The FDA’s criteria for allowing reprocessing of a device is that the reprocessor has to demonstrate it is substantially equivalent to a new device. Further, the reprocessor has to conform with even stricter operational rules to be able to send the devices back to the hospital. There cannot be any increased patient safety risk, and no functional difference between the new and reprocessed device. Device accuracy is not altered between the first use and the use of the reprocessed device. If it was, the FDA would not have allowed reprocessing to take place.

When Planned Obsolescence Goes Too Far

Device manufacturers are well aware of the savings hospitals can achieve through reprocessing. And they are well aware that every time a device is re-used, the direct result is that they don’t make another sale. What is lacking is the device manufacturer’s participation in enabling hospital economics to make sense. When the device manufacturer deliberately makes a design decision only to prevent re-use, planned obsolescence has gone too far. Especially since the hospital’s decision to make procedures available depends on those economics to make sense.

What is even more concerning is that to prevent hospitals from using reprocessed devices, some manufacturers remove their techs from the labs and operating rooms when a reprocessed device is opened. This obviously creates a dangerous situation. Planned obsolescence has gone too far when patient safety becomes a negotiation tool—even though the devices are reprocessed under FDA oversight.

Maintaining a Balance between Safety and Affordability

The reality is that most manufacturers cannot design a product to be the best it could possibly be—and this is true across a variety of industries. Products would be prohibitively expensive and therefore not available to buy. That’s easy to accept with just a little bit of economic understanding. It gets more difficult when it is about the medical devices that critically impact life or death, but the logic is the same. Medical device manufacturers must design devices so that they are not so good that they can be used again and again. The problem is, designing for limited re-use is not separate from designing for device integrity (which impacts patients outcome). While you succeed in limiting re-use, you may, inadvertently, put patients at risk.

Device manufacturers are caught in a dilemma: Do they produce and market devices that are top quality (which impacts sales) or do they produce low-quality devices (sales will increase—as long as anybody wants to buy our low-quality products)? The answer has been somewhere in between. Manufacturers must design, manufacture and market devices that are good, but not so good that they can be used repeatedly and face wear and tear. This is not an insignificant challenge because there is a varying level of wear and damage to devices, which depends on the physician, the case, etc. Manufacturers must, in effect, design the device to land within a certain range of obsolescence. However, designing devices that can in fact be re-used without any detrimental impacts to safety and quality should be a priority within the healthcare space.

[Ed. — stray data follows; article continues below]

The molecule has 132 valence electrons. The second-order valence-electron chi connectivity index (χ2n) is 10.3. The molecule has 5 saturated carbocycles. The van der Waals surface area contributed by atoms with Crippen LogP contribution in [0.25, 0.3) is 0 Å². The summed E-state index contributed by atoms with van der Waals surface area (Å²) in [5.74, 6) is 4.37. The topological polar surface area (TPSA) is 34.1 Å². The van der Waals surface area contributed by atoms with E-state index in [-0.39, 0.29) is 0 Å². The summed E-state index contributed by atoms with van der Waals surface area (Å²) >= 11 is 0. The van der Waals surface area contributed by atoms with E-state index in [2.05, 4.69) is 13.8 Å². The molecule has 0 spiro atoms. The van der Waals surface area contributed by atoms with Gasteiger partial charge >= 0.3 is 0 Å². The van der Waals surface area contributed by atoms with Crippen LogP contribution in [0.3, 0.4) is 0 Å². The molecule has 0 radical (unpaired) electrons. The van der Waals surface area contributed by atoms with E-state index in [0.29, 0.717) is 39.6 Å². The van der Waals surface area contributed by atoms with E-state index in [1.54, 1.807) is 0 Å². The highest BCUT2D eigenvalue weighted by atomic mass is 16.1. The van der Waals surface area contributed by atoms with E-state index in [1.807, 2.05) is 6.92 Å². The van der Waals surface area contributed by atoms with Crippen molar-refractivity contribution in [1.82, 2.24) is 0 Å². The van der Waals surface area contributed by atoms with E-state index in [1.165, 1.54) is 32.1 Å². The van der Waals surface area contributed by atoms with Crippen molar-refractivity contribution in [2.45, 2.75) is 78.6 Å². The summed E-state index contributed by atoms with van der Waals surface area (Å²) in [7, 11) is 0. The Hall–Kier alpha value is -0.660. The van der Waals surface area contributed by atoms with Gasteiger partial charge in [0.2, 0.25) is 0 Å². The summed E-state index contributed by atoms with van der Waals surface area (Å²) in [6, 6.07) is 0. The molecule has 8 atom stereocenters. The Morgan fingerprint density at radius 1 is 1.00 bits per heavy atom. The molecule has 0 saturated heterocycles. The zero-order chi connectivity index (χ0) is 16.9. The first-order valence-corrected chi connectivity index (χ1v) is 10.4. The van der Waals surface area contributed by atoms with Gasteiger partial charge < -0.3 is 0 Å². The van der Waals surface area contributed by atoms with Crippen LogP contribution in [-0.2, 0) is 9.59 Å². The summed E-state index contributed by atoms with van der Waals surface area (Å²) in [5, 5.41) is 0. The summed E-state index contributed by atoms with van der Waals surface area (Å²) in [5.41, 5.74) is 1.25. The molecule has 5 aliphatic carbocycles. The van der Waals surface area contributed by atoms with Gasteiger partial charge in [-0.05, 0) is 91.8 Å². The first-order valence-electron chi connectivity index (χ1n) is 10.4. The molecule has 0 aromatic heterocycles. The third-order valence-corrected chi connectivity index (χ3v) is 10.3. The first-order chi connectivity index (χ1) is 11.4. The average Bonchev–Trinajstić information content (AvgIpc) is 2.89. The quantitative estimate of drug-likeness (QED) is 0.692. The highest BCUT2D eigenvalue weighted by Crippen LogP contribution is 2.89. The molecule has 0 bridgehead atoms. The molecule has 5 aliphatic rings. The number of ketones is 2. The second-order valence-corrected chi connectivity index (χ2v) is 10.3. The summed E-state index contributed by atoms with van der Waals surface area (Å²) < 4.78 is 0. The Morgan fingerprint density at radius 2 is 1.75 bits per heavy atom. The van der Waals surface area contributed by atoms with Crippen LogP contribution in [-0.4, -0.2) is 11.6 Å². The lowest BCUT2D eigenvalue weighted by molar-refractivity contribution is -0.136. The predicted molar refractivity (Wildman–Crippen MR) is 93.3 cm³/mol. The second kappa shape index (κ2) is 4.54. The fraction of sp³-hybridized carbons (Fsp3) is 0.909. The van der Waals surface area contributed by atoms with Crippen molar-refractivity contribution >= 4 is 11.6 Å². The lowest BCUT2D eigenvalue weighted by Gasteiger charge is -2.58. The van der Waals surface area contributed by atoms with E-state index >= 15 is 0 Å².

Real-world Examples of Planned Obsolescence in Device Design

Many healthcare organizations have experienced the negative effects of under-designing products for planned obsolescence. For example, sensor-enabled catheters in an electrophysiology lab typically cost more than $1,000 per device. The lab cannot complete procedures without these devices. Yet over the past few years, leading manufacturers in the space have taken built-in obsolescence to an entirely new level. This includes:

  • Placing chips in the device that serve no purpose other than to prevent re-use (aka digital locks). It’s a bit like placing a timed bomb in a car, so it blows up, just in case it doesn’t break down after a certain number of miles.
  • Downgrading materials to ensure that after very little use, the device falls apart—hospitals have seen manufacturers downgrading material to the point where device obsolescence may actually happen during the first use rather than after the case. (These are referred to as “material locks”).
  • Installing features like valves that can only be used once, although this is not necessary from a design standpoint. (These are referred to as “mechanical locks”).

In healthcare, we have “reusable devices” and “single-use devices”, and the difference is not as firm as it sounds. All devices are designed with a certain level of utilization in mind, and when a
device manufacturer launches a “single-use” device, it doesn’t mean it couldn’t be reused, just like when a device manufacturer launches a “reusable device”, it doesn’t mean re-use couldn’t be problematic. The label is the device manufacturer’s choice (not the FDA), and in either case, it would be prudent for the hospital to look carefully at how they get the best utilization out of their device purchase.

Discovering the right balance between design quality and the need to replace products to ensure manufacturer profitability is a legitimate business. But medical device manufacturers need to become part of the solution when it comes to healthcare economics and find the right balance between profitability and utilization impact.

About The Author

Lars Thording, Innovative Health